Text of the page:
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WSJ Op-Ed: Unemployment Isn’t What It Used to Be

The low rate doesn’t take account of low labor-force participation. Wages are a better indication of slack.

May 9, 2019

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WSJ Op-Ed: Unemployment Isn’t What It Used to Be

The U.S. economy, fresh off another strong report, has created an average of 205,000 new jobs a month in 2019, far more than the roughly 100,000 needed to keep up with population growth. The official unemployment rate has fallen to 3.6%, the lowest in 50 years. Historically, such low unemployment has signaled that the economy is at full capacity, which causes wages and inflation to accelerate as employers compete for scare workers. Yet wage growth has increased modestly, to about 3% a year, and inflation is still running at 1.5%, below the Fed’s 2% target. What’s going on?

Maybe we’re looking at the wrong indicators. The unemployment rate has been a less reliable signal because of the trauma of the Great Recession. Official unemployment counts only people actively looking for work, and ignores those who have left the job market, including the millions who dropped out after the 2008 financial crisis.

The Federal Reserve needs to read the labor market correctly to determine how to achieve its dual mandate of stable prices and maximum employment. Because monetary policy operates with a lag, it is critical to know ahead of time if the labor market will approach maximum employment or if inflation will exceed the target rate. Misinterpreting the indicators can lead directly to bad policy that hurts the economy.

The unemployment rate lately has falsely signaled that maximum employment was near, even though millions more jobless people still wanted to work. In 2015 Federal Open Market Committee participants estimated that unemployment couldn’t go below 5.1% without triggering inflation. The rate is now 3.6%, which means 2.4 million more Americans have found work, yet inflation remains low.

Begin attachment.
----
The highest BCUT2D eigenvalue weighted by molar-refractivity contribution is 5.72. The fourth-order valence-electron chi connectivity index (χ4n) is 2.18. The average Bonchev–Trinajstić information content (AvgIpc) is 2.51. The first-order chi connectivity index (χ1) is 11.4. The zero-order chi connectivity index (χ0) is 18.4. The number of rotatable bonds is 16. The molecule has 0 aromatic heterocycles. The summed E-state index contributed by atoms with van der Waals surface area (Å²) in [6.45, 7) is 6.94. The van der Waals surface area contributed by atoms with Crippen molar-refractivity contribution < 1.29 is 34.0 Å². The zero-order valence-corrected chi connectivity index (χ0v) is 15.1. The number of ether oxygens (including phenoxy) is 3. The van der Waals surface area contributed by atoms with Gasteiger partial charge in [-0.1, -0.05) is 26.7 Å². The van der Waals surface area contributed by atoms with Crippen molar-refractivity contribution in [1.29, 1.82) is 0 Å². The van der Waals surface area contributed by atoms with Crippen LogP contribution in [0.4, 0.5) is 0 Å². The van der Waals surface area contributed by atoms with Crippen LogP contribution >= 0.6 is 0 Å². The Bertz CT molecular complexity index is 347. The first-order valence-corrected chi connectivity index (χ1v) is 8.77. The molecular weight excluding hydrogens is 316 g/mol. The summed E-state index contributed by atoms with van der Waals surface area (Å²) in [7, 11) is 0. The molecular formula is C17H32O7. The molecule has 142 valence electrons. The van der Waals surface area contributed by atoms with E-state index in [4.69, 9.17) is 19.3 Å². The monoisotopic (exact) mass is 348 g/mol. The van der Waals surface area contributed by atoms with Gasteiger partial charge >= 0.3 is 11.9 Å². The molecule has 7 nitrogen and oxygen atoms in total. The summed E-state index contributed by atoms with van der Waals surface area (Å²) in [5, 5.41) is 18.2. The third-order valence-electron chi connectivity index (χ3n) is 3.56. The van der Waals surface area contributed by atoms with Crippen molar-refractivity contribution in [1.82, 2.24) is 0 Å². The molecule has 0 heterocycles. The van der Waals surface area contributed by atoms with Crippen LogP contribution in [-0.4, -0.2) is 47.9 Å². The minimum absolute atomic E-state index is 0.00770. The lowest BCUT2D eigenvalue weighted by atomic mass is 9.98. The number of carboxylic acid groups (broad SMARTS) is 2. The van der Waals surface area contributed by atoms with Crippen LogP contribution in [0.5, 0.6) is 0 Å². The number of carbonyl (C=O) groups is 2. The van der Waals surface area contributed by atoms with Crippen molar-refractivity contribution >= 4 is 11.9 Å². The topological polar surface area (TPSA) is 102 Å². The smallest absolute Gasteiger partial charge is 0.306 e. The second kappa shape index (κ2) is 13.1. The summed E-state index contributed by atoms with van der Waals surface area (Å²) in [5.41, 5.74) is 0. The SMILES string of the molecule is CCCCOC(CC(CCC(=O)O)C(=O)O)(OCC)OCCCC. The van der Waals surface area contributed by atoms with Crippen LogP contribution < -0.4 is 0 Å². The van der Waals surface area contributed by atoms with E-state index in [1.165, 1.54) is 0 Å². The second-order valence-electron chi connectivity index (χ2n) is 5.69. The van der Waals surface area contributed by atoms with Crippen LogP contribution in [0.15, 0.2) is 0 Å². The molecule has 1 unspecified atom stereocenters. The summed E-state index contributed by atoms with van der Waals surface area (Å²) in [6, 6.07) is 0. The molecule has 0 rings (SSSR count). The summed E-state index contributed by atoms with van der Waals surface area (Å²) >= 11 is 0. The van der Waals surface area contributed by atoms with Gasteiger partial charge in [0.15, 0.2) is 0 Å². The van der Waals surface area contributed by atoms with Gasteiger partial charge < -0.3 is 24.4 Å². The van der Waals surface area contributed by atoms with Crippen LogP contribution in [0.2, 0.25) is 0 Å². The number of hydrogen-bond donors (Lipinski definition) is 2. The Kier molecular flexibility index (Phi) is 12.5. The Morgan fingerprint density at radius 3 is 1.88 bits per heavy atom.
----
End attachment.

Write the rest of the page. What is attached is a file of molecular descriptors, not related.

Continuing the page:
There are additional signs of slack in the labor market. Though the participation rate has ticked up in recent years, the number of Americans of prime working age—25 to 54—who consider themselves in the labor force is 2.3 million lower than it would be if participation was as high as in 2000.

Remarkably, more than 70% of people who got jobs in April indicated the previous month that they weren’t looking for work. For two decades, through expansions and recessions, disability drove increasing numbers of prime-age workers out of the labor force. Economists feared this trend would never reverse. Yet in recent years people who previously had considered themselves disabled have been entering jobs. This is a wonderful development, but it adds to policy uncertainty.

Labor-market watchers must retool their methods of estimating slack. In the same way prices reflect supply and demand in most other markets, the rate of compensation growth is the best way to determine how near the labor market is to maximum employment. The price of labor—wages and other compensation—should rise at a rate roughly equal to productivity growth plus inflation. With productivity growth climbing to 1.5%, maximum employment and stable inflation will likely occur when wages are rising at a sustained rate of about 3.5%. Today wage growth is only around 3%, meaning there is likely still slack in the labor market: The economy hasn’t yet reached its capacity.

This wage-growth assessment omits the possibility that labor’s share of income will increase. Over the past 40 years, the share of national income accruing to workers has declined from 65% to 62%. If a tight labor market and strong economy cause this trend to reverse, that would provide room for even faster wage growth without inflation.

No one knows how many more Americans want to work. But if the job market continues to improve with only modest wage growth and below-target inflation, it can be safely assumed that maximum employment isn’t here yet and there is no present need to raise interest rates.

See Neel Kashkari’s Op-Ed in the Wall Street Journal.